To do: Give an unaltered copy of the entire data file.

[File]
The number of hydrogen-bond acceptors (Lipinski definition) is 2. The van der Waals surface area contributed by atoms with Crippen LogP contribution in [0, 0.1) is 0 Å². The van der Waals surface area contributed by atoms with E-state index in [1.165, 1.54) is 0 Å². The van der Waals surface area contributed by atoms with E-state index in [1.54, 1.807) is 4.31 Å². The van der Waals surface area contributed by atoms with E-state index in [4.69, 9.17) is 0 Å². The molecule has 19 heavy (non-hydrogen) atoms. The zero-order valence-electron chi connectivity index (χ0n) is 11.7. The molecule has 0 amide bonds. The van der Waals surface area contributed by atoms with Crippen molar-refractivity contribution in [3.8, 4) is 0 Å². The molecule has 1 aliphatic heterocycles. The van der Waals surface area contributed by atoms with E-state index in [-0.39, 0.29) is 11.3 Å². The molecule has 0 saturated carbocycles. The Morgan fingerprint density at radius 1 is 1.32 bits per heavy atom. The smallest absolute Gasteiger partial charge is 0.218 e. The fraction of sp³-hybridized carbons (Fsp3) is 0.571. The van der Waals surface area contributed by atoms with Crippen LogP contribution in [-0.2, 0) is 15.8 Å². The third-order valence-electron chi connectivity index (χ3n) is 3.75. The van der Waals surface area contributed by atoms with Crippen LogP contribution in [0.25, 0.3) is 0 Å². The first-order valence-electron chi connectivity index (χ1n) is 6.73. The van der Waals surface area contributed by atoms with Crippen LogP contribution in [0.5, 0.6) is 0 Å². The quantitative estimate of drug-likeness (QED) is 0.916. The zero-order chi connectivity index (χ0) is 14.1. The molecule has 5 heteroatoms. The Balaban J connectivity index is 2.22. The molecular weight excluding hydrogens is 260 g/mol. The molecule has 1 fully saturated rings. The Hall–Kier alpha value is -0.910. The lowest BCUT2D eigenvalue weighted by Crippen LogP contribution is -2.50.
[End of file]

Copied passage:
The number of hydrogen-bond acceptors (Lipinski definition) is 2. The van der Waals surface area contributed by atoms with Crippen LogP contribution in [0, 0.1) is 0 Å². The van der Waals surface area contributed by atoms with E-state index in [1.165, 1.54) is 0 Å². The van der Waals surface area contributed by atoms with E-state index in [1.54, 1.807) is 4.31 Å². The van der Waals surface area contributed by atoms with E-state index in [4.69, 9.17) is 0 Å². The molecule has 19 heavy (non-hydrogen) atoms. The zero-order valence-electron chi connectivity index (χ0n) is 11.7. The molecule has 0 amide bonds. The van der Waals surface area contributed by atoms with Crippen molar-refractivity contribution in [3.8, 4) is 0 Å². The molecule has 1 aliphatic heterocycles. The van der Waals surface area contributed by atoms with E-state index in [-0.39, 0.29) is 11.3 Å². The molecule has 0 saturated carbocycles. The Morgan fingerprint density at radius 1 is 1.32 bits per heavy atom. The smallest absolute Gasteiger partial charge is 0.218 e. The fraction of sp³-hybridized carbons (Fsp3) is 0.571. The van der Waals surface area contributed by atoms with Crippen LogP contribution in [-0.2, 0) is 15.8 Å². The third-order valence-electron chi connectivity index (χ3n) is 3.75. The van der Waals surface area contributed by atoms with Crippen LogP contribution in [0.25, 0.3) is 0 Å². The first-order valence-electron chi connectivity index (χ1n) is 6.73. The van der Waals surface area contributed by atoms with Crippen LogP contribution in [0.5, 0.6) is 0 Å². The quantitative estimate of drug-likeness (QED) is 0.916. The zero-order chi connectivity index (χ0) is 14.1. The molecule has 5 heteroatoms. The Balaban J connectivity index is 2.22. The molecular weight excluding hydrogens is 260 g/mol. The molecule has 1 fully saturated rings. The Hall–Kier alpha value is -0.910. The lowest BCUT2D eigenvalue weighted by Crippen LogP contribution is -2.50.